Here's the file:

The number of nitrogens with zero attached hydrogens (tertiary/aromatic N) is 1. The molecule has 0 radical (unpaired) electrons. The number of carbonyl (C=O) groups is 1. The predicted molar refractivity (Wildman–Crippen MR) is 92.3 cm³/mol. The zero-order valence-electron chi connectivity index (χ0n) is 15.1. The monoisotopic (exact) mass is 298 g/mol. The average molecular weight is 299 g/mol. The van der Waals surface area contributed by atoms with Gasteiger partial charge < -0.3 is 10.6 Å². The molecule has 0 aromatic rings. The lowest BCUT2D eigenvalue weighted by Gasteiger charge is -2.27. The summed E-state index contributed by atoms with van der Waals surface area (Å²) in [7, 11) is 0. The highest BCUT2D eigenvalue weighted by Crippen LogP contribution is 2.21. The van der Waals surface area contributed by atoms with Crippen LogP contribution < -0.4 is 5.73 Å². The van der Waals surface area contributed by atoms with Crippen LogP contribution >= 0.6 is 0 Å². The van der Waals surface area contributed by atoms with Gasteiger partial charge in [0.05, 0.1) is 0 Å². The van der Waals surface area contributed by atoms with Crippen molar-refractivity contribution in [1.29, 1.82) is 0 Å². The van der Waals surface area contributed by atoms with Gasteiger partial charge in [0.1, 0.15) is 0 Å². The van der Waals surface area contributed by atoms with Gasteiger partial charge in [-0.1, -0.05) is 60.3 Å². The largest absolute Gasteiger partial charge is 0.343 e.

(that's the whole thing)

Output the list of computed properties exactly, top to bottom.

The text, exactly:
The number of nitrogens with zero attached hydrogens (tertiary/aromatic N) is 1. The molecule has 0 radical (unpaired) electrons. The number of carbonyl (C=O) groups is 1. The predicted molar refractivity (Wildman–Crippen MR) is 92.3 cm³/mol. The zero-order valence-electron chi connectivity index (χ0n) is 15.1. The monoisotopic (exact) mass is 298 g/mol. The average molecular weight is 299 g/mol. The van der Waals surface area contributed by atoms with Gasteiger partial charge < -0.3 is 10.6 Å². The molecule has 0 aromatic rings. The lowest BCUT2D eigenvalue weighted by Gasteiger charge is -2.27. The summed E-state index contributed by atoms with van der Waals surface area (Å²) in [7, 11) is 0. The highest BCUT2D eigenvalue weighted by Crippen LogP contribution is 2.21. The van der Waals surface area contributed by atoms with Crippen LogP contribution < -0.4 is 5.73 Å². The van der Waals surface area contributed by atoms with Crippen LogP contribution >= 0.6 is 0 Å². The van der Waals surface area contributed by atoms with Gasteiger partial charge in [0.05, 0.1) is 0 Å². The van der Waals surface area contributed by atoms with Crippen molar-refractivity contribution in [1.29, 1.82) is 0 Å². The van der Waals surface area contributed by atoms with Gasteiger partial charge in [0.1, 0.15) is 0 Å². The van der Waals surface area contributed by atoms with Gasteiger partial charge in [-0.1, -0.05) is 60.3 Å². The largest absolute Gasteiger partial charge is 0.343 e.